J.P. Morgan is without a chief procurement officer. Richard Buccarelli, who served as CPO and had been with the bank since 2009, left the company several weeks ago.
The Wall Street Journal reported the news earlier this week. Why Buccarelli left JP Morgan was not made clear. During his time at the bank, Buccarelli was involved in interacting with third-party vendors, negotiating contracts and building new relationships. He also had a large role in the bank’s renewed expense savings plan created earlier this year, which is expected to save the company hundred of millions of dollars annually.
The effort included Buccarelli re-examining thousands of the bank’s vendors to revise contracts and lower spending. Bucarelli also aimed to decrease the number of vendors the bank worked with, reduce consulting services it paid for, as well as evaluate legal aid and real-estate management expenses. The Wall Street Journal reported that some vendors faced losing business if they did not comply with J.P. Morgan’s request for lower fees.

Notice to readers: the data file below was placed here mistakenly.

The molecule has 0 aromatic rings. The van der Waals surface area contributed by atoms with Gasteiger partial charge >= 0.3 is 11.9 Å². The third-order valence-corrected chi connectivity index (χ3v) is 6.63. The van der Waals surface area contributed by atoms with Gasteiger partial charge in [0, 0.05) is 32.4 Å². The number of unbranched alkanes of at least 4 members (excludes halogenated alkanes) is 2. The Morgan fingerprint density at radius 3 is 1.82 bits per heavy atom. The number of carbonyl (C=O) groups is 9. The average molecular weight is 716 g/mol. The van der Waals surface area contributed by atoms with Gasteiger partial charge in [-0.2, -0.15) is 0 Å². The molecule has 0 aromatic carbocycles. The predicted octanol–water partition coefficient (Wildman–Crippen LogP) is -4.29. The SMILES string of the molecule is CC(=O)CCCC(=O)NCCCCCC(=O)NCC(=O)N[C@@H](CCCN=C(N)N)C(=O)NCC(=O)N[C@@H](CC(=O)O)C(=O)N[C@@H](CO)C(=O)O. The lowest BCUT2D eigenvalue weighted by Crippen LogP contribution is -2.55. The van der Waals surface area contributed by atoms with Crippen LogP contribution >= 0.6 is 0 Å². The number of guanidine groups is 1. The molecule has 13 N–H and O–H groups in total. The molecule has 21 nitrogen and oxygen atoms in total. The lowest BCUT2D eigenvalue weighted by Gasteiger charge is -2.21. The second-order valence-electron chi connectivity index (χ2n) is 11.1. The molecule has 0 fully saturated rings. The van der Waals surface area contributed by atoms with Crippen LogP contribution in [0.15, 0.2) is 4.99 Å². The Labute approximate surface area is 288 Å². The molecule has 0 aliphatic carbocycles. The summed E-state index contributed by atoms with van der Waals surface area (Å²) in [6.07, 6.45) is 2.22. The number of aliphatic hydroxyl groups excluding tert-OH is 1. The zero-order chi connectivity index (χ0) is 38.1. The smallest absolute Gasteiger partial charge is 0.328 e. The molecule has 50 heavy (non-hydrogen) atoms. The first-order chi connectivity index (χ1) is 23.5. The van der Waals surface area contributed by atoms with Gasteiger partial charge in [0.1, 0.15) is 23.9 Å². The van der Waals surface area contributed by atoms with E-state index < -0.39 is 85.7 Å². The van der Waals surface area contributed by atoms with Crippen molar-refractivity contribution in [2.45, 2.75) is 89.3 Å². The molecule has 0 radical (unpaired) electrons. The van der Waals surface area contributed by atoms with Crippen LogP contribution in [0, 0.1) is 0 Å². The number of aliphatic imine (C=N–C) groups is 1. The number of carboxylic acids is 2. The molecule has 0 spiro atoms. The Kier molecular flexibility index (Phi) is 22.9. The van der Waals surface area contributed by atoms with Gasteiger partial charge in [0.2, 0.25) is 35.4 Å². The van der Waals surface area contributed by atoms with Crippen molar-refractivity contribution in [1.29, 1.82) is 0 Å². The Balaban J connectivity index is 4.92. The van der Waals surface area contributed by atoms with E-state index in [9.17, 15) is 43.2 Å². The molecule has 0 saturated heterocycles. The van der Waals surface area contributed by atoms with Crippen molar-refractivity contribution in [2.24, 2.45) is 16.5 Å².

Previous Role at the Bank
Buccarelli formerly served as leader of general services function at J.P. Morgan. The role included procurement operations, supplier management and sourcing.
Sources told The Wall Street Journal they are unsure what Bucciarelli’s next move is.
Third-party risks pose a threat to companies, both in contracting as well as in other aspects of doing business with suppliers and business intermediaries. Compliance with the Foreign Corrupt Practices Act is a considerable business threat for many US firms and a driver behind supplier lifecycle management initiatives.
Financial services firms in particular have long list of regulatory compliance requirements to address in their supply chain. In the case of Bucarelli, Spend Matters has not uncovered anything that suggests a third-party risk oversight issue is behind the sudden departure.